It was almost one year ago that Trevor Rosenthal supplanted Edward Mujica as the Cardinals closer. Mujica was in the midst of an outstanding all-star campaign as the 9th inning man in St Louis when he imploded in September, amassing an 11.50 ERA. Despite racking up 37 saves for the Cardinals in the regular season, Mujica was yanked from his closer role in favor of Trevor Rosenthal, the young flamethrower, in the middle of a tight playoff race and for the duration of the Cards’ world series run.
For Cardinals fans, 2014 is looking eerily similar amidst Rosenthal’s recent struggles. Despite Mike Matheny’s quick decision to change closers last season, he has been loyal with Rosenthal as his closer this season, declining to even comment on his thoughts of removing the 24-year-old from the closer role despite having perhaps the best reliever in all of baseball this season as his setup man.
Pat Neshek has been outstanding in the St. Louis bullpen this season, with an 0.81 ERA and 0.57 WHIP to go along with four saves of his own. Neshek has been absolutely one of the best finds in the MLB this season, signing a minor league deal with the Cardinals this offseason. Originally signed to be a right handed specialist, he has taken care of every increasingly difficult assignment Matheny has handed him, pitching left handers just as exceptional as he has been against righties.
Neshek’s sparkling numbers have to at least be tempting for Matheny given Rosenthal’s regression from the last two seasons. From 2013 to 2014, Rosenthal has seen an increase in his WHIP, ERA and walks as well as a slight decrease in strikeouts and velocity. The problem is that Rosenthal has been allowing far too many baserunners and hardly ever finishing with a clean inning.
Rosenthal has only blown 5 of his 46 save opportunities, so yanking him may seem harsh, but sometimes the games he saves tell more of a story than the ones he does not. His walk rate is up to 5.4 per 9 innings, up from 2.4 from a season ago. His pitch count has frequently gone into the 20s, and he has been used a lot. The Cardinals have been in a plethora of close games this year, and they have called upon number 26 for the majority of those, and he often finds a way to make things interesting before slamming the door. Combined with high walk and strikeout rates and the velocity he puts on his fastball, his arm may be getting worn out, which could explain the lack of command and movement on his stuff recently.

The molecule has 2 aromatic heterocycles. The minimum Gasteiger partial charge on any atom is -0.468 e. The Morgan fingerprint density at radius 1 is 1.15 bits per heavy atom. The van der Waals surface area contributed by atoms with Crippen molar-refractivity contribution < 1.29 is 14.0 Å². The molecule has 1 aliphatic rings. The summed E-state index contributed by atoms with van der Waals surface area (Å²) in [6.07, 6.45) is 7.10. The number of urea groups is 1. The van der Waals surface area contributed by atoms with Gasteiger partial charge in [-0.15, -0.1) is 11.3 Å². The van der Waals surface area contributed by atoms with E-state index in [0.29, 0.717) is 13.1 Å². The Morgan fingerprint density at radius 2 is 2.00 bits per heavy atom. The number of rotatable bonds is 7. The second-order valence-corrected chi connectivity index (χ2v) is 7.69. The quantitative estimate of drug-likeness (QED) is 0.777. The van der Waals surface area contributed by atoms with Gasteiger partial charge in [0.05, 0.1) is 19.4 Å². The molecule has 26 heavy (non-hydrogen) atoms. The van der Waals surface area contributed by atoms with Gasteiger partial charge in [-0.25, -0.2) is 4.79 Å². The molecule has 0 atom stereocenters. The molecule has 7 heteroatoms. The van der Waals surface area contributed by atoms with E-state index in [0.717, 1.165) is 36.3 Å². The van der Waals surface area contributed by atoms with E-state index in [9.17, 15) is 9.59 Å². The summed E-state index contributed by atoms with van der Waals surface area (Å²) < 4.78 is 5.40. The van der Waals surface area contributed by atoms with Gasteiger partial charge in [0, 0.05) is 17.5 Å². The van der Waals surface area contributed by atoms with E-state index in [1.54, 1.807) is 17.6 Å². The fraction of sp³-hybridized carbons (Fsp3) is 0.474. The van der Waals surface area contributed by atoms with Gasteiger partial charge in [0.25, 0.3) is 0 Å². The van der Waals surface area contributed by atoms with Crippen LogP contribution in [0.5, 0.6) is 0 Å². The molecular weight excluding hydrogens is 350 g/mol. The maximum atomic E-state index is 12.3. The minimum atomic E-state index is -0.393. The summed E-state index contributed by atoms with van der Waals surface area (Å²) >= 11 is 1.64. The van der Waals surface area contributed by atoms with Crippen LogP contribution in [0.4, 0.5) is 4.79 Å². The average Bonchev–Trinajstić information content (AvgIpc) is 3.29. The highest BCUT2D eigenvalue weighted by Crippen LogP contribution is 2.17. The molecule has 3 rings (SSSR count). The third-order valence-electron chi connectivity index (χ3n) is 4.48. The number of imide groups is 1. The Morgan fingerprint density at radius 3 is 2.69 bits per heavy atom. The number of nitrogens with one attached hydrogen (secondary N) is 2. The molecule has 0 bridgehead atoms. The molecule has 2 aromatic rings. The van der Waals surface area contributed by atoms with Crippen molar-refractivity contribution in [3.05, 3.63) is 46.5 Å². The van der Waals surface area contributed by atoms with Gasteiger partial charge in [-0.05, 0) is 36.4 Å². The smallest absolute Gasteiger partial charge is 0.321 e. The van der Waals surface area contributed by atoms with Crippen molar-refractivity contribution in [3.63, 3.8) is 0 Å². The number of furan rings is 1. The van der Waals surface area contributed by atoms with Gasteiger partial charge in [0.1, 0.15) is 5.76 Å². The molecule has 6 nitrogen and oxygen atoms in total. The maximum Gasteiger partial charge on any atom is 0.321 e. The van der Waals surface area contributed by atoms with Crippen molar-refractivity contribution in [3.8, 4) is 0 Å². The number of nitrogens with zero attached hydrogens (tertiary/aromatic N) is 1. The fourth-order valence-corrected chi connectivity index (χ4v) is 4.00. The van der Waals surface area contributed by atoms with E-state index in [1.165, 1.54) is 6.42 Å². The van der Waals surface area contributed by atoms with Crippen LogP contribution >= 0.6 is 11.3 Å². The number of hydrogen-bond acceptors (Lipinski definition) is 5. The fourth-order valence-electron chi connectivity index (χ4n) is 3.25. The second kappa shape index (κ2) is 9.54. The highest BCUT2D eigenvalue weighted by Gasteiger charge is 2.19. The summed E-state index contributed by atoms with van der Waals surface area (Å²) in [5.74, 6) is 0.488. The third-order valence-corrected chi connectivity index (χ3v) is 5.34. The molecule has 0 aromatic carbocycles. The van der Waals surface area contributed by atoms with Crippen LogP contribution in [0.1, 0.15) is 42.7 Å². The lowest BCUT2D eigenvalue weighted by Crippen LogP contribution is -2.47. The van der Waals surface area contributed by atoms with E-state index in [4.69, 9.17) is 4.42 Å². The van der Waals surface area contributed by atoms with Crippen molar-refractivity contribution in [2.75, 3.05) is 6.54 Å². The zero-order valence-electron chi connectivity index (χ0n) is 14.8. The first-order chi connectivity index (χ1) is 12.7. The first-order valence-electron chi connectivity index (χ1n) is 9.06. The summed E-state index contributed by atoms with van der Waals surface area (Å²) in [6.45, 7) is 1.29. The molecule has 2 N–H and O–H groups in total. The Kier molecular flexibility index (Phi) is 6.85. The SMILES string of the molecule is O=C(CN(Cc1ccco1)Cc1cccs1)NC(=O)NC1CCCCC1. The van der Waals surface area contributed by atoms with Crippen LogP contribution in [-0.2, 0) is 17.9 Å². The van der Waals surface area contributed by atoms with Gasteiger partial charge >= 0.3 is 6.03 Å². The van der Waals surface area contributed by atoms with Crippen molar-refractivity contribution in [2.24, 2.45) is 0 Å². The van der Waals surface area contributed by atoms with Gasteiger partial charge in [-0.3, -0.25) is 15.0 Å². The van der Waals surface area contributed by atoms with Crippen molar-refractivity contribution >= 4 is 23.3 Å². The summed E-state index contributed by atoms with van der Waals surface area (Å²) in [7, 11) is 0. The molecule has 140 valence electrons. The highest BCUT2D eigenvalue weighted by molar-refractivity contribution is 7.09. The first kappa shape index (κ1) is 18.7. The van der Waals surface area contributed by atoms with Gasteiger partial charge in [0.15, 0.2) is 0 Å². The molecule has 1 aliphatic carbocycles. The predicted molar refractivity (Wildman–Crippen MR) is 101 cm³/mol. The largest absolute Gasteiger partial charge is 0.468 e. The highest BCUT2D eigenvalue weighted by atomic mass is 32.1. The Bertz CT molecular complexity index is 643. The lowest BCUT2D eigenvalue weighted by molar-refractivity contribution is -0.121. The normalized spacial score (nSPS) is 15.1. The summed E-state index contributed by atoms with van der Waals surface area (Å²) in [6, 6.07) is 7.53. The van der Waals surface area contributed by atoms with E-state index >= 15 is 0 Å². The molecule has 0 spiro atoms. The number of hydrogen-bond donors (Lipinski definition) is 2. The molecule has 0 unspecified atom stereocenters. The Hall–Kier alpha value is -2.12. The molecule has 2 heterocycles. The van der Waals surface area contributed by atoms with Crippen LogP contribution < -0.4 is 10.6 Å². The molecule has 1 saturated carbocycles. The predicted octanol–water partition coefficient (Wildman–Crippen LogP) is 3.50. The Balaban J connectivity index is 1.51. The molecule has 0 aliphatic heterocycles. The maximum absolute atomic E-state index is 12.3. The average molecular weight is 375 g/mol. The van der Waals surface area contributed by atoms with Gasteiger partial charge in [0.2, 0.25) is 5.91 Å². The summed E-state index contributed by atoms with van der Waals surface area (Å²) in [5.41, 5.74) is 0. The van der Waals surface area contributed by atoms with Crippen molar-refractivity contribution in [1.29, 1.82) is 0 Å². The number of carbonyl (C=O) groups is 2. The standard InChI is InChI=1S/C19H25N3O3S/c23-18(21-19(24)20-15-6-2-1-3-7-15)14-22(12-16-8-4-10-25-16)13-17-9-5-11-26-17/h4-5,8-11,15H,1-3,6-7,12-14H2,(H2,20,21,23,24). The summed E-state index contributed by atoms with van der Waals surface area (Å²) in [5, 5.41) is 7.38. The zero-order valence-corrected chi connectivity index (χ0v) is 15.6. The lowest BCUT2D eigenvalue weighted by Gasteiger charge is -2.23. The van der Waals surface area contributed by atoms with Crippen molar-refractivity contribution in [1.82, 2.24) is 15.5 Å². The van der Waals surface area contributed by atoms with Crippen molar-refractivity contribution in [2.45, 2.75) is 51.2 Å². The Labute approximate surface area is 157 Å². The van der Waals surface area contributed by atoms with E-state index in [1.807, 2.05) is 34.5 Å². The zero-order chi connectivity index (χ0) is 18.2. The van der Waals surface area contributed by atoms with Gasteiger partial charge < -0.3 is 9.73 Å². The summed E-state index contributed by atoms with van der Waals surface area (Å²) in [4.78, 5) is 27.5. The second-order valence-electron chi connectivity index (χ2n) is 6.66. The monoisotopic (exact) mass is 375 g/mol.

On the contrast, Neshek is a 33-year-old with few miles on his arm. Before this season, Neshek has only pitched more than 40 1/3 innings once in the majors, back in 2007. While he has been used frequently, he has thrown less innings and appeared in fewer games than Rosenthal. It’s clear that Neshek has performed better this season, and may be the safer option at this point.
Yet, Rosenthal is the obvious choice to be the Cardinals closer for many years to come. He turned 24 years old this season, and he has electric stuff prototypical of a major league closer. Rosenthal has made it clear that he wants to start for the Cardinals in the near future, but until he can improve his breaking ball, Matheny & co. will likely continue to use him out of the pen.
Matheny made a huge leap switching to Trevor Rosenthal as the closer for the playoffs last season. It was an enormous confidence boost for him, and he was lights out in October, including striking out 9 in 4.2 scoreless world series innings. That confidence appears to be diminished for now, and moving him to a middle innings role could potentially harm it even further.
Nobody should blame Matheny for sticking with Trevor Rosenthal as his closer assuming both he and Neshek continue the pace they are pitching. Yet, as the playoff races draw close with the Cardinals right behind the Brewers for the NL Central lead, we may start seeing Pat Neshek in the 9th inning more and more. Clean innings are not as important as finishing off the game with the save, but frustrations are no doubt increasing, no matter how badly Mike Matheny wants you to believe they are not. Given last year’s choice to replace one of the save leaders in the NL as closer in September and the emergence of Pat Neshek, the possibility lingers that there may be soon a different 9th inning man for the Cardinals.